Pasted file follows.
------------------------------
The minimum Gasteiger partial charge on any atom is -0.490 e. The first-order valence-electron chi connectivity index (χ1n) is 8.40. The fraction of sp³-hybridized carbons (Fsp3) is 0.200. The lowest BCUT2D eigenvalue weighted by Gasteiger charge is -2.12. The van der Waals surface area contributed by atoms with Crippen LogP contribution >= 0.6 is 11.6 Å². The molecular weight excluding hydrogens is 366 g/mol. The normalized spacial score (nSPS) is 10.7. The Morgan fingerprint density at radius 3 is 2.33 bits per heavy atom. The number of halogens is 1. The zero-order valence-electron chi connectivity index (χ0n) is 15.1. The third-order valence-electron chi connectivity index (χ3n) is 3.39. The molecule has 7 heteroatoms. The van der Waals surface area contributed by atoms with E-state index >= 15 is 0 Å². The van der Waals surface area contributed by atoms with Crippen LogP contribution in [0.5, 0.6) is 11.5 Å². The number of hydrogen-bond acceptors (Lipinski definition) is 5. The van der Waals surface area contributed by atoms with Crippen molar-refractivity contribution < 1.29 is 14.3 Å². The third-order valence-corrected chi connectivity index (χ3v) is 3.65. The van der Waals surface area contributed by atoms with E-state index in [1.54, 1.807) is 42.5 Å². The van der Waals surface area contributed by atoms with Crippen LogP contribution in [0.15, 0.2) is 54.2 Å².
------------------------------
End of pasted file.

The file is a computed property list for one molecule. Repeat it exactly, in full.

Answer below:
The minimum Gasteiger partial charge on any atom is -0.490 e. The first-order valence-electron chi connectivity index (χ1n) is 8.40. The fraction of sp³-hybridized carbons (Fsp3) is 0.200. The lowest BCUT2D eigenvalue weighted by Gasteiger charge is -2.12. The van der Waals surface area contributed by atoms with Crippen LogP contribution >= 0.6 is 11.6 Å². The molecular weight excluding hydrogens is 366 g/mol. The normalized spacial score (nSPS) is 10.7. The Morgan fingerprint density at radius 3 is 2.33 bits per heavy atom. The number of halogens is 1. The zero-order valence-electron chi connectivity index (χ0n) is 15.1. The third-order valence-electron chi connectivity index (χ3n) is 3.39. The molecule has 7 heteroatoms. The van der Waals surface area contributed by atoms with E-state index >= 15 is 0 Å². The van der Waals surface area contributed by atoms with Crippen LogP contribution in [0.5, 0.6) is 11.5 Å². The number of hydrogen-bond acceptors (Lipinski definition) is 5. The van der Waals surface area contributed by atoms with Crippen molar-refractivity contribution < 1.29 is 14.3 Å². The third-order valence-corrected chi connectivity index (χ3v) is 3.65. The van der Waals surface area contributed by atoms with E-state index in [1.54, 1.807) is 42.5 Å². The van der Waals surface area contributed by atoms with Crippen LogP contribution in [0.15, 0.2) is 54.2 Å².